United States District Court, M.D. Alabama, Northern Division
RODNEY J. MURPHY, Plaintiff,
DARYL D. BAILEY, D.A., in his official and individual capacity, MONTGOMERY COUNTY COMMISSION, MONTGOMERY COUNTY SHERIFF'S OFFICE, and STATE OF ALABAMA, Defendants.
Keith Watkins CHIEF UNITED STATES DISTRICT JUDGE.
January 3, 2017, the Magistrate Judge filed a Recommendation.
(Doc. # 5.) On January 12, 2017, Plaintiff Rodney J. Murphy
filed objections. (Doc. # 6.) The court has conducted an
independent and de novo review of those portions of
the Recommendation to which objection is made. See
28 U.S.C. § 636(b).
objections do not offer any substantive legal argument or
factual assertions concerning the following critical findings
of the Magistrate Judge: (1) that the complaint fails to
allege facts sufficient to state a claim in compliance with
Rule 8(a) of the Federal Rules of Civil Procedure; (2) that,
on its face, the complaint seeks relief against defendants
who are immune from such relief; (3) that Plaintiff's
claims are barred by the statute of limitations; (4) that, to
the extent Plaintiff is attempting to allege state law tort
claims premised on a theory of malicious prosecution, the
court lacks subject matter jurisdiction due to the lack of
diversity between the parties; and (5) that dismissal with
prejudice prior to service of the complaint is appropriate
because any amendment would be futile. In his objection,
Plaintiff seeks leave to amend. However, Plaintiff offers no
basis for a finding that an amendment could be anything but
review of the record and Plaintiff's objections, the
court reaches the following conclusions: (1) that
supplemental jurisdiction exists over Plaintiff's state
law malicious prosecution claim, see 28 U.S.C.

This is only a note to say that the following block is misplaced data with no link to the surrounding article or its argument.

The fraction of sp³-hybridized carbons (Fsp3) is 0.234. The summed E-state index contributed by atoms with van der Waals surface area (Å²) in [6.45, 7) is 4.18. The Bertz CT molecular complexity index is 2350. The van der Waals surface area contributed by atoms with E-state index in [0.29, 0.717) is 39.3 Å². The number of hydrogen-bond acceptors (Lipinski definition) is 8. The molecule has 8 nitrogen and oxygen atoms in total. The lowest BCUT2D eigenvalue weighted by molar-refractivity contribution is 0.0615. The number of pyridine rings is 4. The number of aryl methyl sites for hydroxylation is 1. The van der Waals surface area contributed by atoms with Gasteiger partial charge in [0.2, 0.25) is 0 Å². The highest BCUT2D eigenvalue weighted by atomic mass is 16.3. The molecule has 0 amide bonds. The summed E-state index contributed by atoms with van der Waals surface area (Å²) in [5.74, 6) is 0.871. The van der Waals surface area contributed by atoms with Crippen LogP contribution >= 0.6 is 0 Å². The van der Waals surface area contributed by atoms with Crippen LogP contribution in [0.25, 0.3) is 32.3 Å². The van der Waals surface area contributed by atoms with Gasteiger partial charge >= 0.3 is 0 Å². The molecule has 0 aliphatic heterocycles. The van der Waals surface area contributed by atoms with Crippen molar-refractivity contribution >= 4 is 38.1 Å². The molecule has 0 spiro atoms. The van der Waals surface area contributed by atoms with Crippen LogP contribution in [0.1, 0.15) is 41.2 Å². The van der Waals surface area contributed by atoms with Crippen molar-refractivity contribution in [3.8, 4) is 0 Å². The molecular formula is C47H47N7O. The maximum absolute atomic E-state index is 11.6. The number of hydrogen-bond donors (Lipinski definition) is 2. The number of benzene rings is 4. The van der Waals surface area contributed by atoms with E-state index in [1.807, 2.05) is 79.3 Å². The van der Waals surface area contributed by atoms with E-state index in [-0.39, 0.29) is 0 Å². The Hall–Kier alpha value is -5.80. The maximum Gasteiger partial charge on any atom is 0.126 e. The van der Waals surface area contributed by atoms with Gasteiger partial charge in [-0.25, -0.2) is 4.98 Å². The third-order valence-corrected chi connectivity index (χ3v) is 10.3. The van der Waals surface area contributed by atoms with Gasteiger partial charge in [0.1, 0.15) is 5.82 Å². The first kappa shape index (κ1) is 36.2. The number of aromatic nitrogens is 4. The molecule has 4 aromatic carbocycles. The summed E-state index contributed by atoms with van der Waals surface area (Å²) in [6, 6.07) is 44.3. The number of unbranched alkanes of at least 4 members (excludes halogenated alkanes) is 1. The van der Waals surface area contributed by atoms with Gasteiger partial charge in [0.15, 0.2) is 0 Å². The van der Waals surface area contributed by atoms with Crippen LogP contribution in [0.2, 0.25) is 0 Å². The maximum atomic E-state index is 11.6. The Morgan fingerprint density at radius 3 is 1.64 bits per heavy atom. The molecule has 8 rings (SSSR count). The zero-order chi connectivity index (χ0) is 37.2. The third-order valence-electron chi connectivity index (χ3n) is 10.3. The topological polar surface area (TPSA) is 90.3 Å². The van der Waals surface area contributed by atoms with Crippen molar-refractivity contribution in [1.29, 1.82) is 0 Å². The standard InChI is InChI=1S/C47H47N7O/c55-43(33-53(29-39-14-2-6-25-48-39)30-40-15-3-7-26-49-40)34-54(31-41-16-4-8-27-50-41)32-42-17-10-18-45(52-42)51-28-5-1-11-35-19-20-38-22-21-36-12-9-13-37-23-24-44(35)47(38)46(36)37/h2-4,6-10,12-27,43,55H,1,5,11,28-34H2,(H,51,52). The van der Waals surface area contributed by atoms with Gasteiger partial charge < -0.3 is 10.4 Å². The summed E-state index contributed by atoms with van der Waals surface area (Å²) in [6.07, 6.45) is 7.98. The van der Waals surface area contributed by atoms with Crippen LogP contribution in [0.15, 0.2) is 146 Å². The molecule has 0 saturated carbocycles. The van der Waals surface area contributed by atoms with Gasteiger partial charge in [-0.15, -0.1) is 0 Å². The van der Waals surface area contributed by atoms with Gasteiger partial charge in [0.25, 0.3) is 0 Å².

§ 1367(a); (2) that the complaint fails to allege facts
sufficient to state a claim against any Defendant; (3) that
the federal claims in the complaint, except for claims akin
to a claim for malicious prosecution,  are time-barred;
and (4) that the federal and state law claims in the
complaint are subject to dismissal pursuant to 28 U.S.C.
§1915(e)(2)(B)(iii) on grounds that they seek relief
against parties who enjoy prosecutorial and/or sovereign
immunity. Further, the court finds that further
opportunity to amend would be futile.
it is ORDERED as follows:
Recommendation (Doc. # 5) is ADOPTED.
This action is DISMISSED with prejudice pursuant to 28 U.S.C.
separate final judgment will be entered.
 “For both complaints of
malicious prosecution and false imprisonment, federal courts
borrow the statute of limitation of the forum state.”
Burgest v. McAfee, 264 F. App'x 850, 853 (11th
Cir. 2008) (citation omitted). In Alabama, actions for
malicious prosecution must be brought within two years of the
failure to file a notice of appeal or, if an appeal is filed,
from the final decision on appeal. Ala. Code 1975 §
6-2-38; Barrett Mobile Home Transp., Inc. v.
McGugin, 530 So.2d 730, 733 (Ala. 1988). Documents
attached to Plaintiff's complaint indicate that the
prosecution arising from the September 19, 2014 arrest was
originally nol prossed in November 2014 (Doc. #
1-4), but other unexplained documents indicate that another
prosecution was initiated in 2016. The subject of the 2016
prosecution is not apparent on the face of the complaint and
supporting documents. Plaintiff's objections seems to
suggest that the two prosecutions are related to the same
underlying alleged criminal conduct. On the whole, it is not
clear from the complaint and attached documents or from
Plaintiff's objections whether, prior to the filing of
the complaint, the statute of limitations expired on a
malicious prosecution claim arising out of the acts and
omissions alleged in the complaint. Therefore, the court
makes no finding as to whether Plaintiff's federal or
state claims for malicious prosecution are barred by the
statute of limitations.
 Plaintiff's complaint does not
allege specific facts indicating any basis for the Montgomery
County Commission's liability. The remaining Defendants
are immune from Plaintiff's claims. Melton v.
Abston, 841 F.3d 1207, 1234 (11th Cir. 2016) (holding
that “Alabama sheriffs and their deputies are state
officials and are absolutely immune from suit as an officer
of the state under the Eleventh Amendment” and that
Alabama sheriffs are immune from prosecution under Art. I,
§ 14, Alabama Const. 1901); Jones v. Cannon,
174 F.3d 1271, 1281 (11th Cir. 1999) (“A prosecutor
enjoys absolute immunity from allegations stemming from the
prosecutor's function as advocate.”);
Poindexter v. Dep't of Human Res., 946 F.Supp.2d
1278, 1291 (M.D. Ala. 2013) (“[T]he Eleventh Amendment
bars both federal and state law claims against states and
state entities regardless of type of relief sought, with the
exception of those claims that fall ...